Tata Steel Ltd.’s first-quarter profit more than doubled as India’s biggest producer of the alloy benefited from a one-time gain and earnings from outside its main business.
Net group income was 7.63 billion rupees ($119 million) in the three months to June 30, compared with 3.37 billion rupees a year earlier, the Mumbai-based company said on Tuesday. Sales fell 17 percent to 299 billion rupees.
Other income tripled to 7.62 billion rupees, including a gain of 6.97 billion rupees from the sale of investments, the Mumbai-based company said. Tata Steel also reported a one-time exceptional gain of 1.58 billion rupees, compared with an expense of 2.62 billion rupees a year earlier.
Steelmakers worldwide are contending with a rising tide of exports from China as demand in the top producer slows. The government’s devaluation of the yuan on Tuesday will probably add further momentum to overseas sales. Tata Steel shares slumped 54 percent over the past year.
“The Indian steel industry continues to bear the brunt of a surge in imports and tepid domestic demand, which led to a sharp drop in steel prices over the quarter,” T.V. Narendran, managing director of Tata Steel India and South East Asia, said in the statement.
Earnings before interest, taxes, depreciation, and amortization for the group fell 19 percent during the quarter. Deliveries declined 2 percent to 6.33 million metric tons, the company said. Profits at its Indian business declined 26 percent, while ebitda for the European operations slid 42 percent.
Tata Steel sold shares in Tata Projects Ltd. and two of its joint ventures in Europe during the quarter, it said. The company continues its strategy of selling non-core assets and raised about 10 billion rupees during the quarter by selling a part of its equity portfolio, Koushik Chatterjee, group executive director for finance, said in the statement.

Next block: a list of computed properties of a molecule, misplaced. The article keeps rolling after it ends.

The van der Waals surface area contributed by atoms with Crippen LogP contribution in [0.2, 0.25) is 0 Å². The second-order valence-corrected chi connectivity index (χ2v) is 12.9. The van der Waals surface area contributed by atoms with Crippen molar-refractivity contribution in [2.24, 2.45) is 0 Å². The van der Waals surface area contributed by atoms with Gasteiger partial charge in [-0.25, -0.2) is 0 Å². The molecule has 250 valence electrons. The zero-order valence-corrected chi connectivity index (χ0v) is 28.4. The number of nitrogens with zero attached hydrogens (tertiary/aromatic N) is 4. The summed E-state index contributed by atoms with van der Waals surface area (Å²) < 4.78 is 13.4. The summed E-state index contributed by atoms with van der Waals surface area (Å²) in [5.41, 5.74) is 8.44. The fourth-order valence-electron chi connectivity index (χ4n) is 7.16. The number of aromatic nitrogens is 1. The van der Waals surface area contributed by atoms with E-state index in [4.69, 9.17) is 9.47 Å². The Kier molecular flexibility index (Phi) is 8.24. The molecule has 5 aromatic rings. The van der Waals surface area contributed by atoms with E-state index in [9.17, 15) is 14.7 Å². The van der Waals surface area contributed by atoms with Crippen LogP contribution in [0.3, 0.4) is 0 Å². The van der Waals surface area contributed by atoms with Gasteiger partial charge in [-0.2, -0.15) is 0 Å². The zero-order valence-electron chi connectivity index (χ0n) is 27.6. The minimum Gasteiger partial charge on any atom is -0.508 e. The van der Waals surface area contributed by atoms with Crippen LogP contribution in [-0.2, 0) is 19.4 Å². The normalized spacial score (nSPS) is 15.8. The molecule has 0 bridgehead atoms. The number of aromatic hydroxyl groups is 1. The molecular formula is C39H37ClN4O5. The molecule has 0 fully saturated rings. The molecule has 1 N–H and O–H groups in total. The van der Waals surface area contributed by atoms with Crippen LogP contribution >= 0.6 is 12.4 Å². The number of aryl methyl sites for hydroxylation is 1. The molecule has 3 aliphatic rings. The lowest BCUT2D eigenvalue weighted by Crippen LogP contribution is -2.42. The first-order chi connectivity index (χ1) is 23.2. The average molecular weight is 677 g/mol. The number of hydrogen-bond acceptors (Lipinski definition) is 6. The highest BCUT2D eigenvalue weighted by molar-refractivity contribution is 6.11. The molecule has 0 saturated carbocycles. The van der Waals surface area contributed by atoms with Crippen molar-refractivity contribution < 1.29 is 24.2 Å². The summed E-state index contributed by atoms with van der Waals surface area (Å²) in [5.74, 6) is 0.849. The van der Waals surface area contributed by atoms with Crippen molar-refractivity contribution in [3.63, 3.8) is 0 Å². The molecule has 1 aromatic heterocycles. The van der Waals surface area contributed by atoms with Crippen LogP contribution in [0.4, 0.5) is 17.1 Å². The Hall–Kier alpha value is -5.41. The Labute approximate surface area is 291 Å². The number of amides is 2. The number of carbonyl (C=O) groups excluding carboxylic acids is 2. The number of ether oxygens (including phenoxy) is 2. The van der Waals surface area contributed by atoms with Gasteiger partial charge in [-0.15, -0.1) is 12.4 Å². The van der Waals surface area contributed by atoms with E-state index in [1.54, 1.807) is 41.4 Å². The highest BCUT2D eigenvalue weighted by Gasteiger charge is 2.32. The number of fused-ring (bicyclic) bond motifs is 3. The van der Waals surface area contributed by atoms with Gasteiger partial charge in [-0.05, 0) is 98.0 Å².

The firm’s plan to cut debt by selling the loss-making business in Europe to Swiss investment firm Klesch Group fell through last week. Klesch Group Chairman Gary Klesch said the steel industry was “bleeding to death” because of the increase in Chinese shipments.
China devalued the yuan by the most in two decades earlier on Tuesday to bolster the economy by making exports more competitive. For shipments of commodities like steel, the yuan’s depreciation will add to the existing oversupply, according to Hong Sung Ki, an analyst at Samsung Futures Inc. in Seoul.
“Surging imports constitute a threat to European steelmaking,” Karl-Ulrich Koehler, managing director of Tata Steel in Europe, said in the statement. “Uncompetitive energy costs and the strength of Sterling are hurting our U.K. operations.”
Supply from China has grown at an “alarming rate,” and hot rolled coil shipments from the country have been arriving three times as fast as two years ago, hurting international steel prices, he said.
The earnings were announced after stock trading closed. Tata’s shares fell 5.5 percent to 246.80 rupees in Mumbai, compared with a 0.8 percent decline in the benchmark S&P BSE Sensex.